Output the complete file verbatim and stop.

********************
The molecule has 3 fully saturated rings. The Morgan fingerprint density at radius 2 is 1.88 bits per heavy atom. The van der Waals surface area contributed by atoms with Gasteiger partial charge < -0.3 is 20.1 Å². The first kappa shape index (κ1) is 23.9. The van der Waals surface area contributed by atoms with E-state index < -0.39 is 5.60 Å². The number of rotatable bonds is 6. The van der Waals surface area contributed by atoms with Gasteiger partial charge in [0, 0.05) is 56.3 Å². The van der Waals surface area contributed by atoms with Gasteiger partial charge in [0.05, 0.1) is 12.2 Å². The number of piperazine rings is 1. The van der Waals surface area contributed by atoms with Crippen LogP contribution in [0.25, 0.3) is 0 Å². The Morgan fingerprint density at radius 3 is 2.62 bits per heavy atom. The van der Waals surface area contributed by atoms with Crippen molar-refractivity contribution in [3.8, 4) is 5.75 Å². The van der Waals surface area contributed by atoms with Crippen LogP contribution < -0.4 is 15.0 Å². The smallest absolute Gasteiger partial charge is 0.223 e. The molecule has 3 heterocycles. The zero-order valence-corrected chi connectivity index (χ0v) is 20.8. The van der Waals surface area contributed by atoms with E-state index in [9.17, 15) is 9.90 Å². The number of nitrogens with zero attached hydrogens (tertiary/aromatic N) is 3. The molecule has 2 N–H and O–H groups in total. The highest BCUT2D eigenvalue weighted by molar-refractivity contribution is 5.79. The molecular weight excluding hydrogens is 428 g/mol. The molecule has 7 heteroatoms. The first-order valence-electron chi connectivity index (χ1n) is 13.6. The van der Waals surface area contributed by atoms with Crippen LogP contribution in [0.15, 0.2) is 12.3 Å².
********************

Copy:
The molecule has 3 fully saturated rings. The Morgan fingerprint density at radius 2 is 1.88 bits per heavy atom. The van der Waals surface area contributed by atoms with Gasteiger partial charge < -0.3 is 20.1 Å². The first kappa shape index (κ1) is 23.9. The van der Waals surface area contributed by atoms with E-state index < -0.39 is 5.60 Å². The number of rotatable bonds is 6. The van der Waals surface area contributed by atoms with Gasteiger partial charge in [0, 0.05) is 56.3 Å². The van der Waals surface area contributed by atoms with Gasteiger partial charge in [0.05, 0.1) is 12.2 Å². The number of piperazine rings is 1. The van der Waals surface area contributed by atoms with Crippen LogP contribution in [0.25, 0.3) is 0 Å². The Morgan fingerprint density at radius 3 is 2.62 bits per heavy atom. The van der Waals surface area contributed by atoms with Crippen molar-refractivity contribution in [3.8, 4) is 5.75 Å². The van der Waals surface area contributed by atoms with Crippen LogP contribution < -0.4 is 15.0 Å². The smallest absolute Gasteiger partial charge is 0.223 e. The molecule has 3 heterocycles. The zero-order valence-corrected chi connectivity index (χ0v) is 20.8. The van der Waals surface area contributed by atoms with E-state index in [9.17, 15) is 9.90 Å². The number of nitrogens with zero attached hydrogens (tertiary/aromatic N) is 3. The molecule has 2 N–H and O–H groups in total. The highest BCUT2D eigenvalue weighted by molar-refractivity contribution is 5.79. The molecular weight excluding hydrogens is 428 g/mol. The molecule has 7 heteroatoms. The first-order valence-electron chi connectivity index (χ1n) is 13.6. The van der Waals surface area contributed by atoms with Crippen LogP contribution in [0.15, 0.2) is 12.3 Å².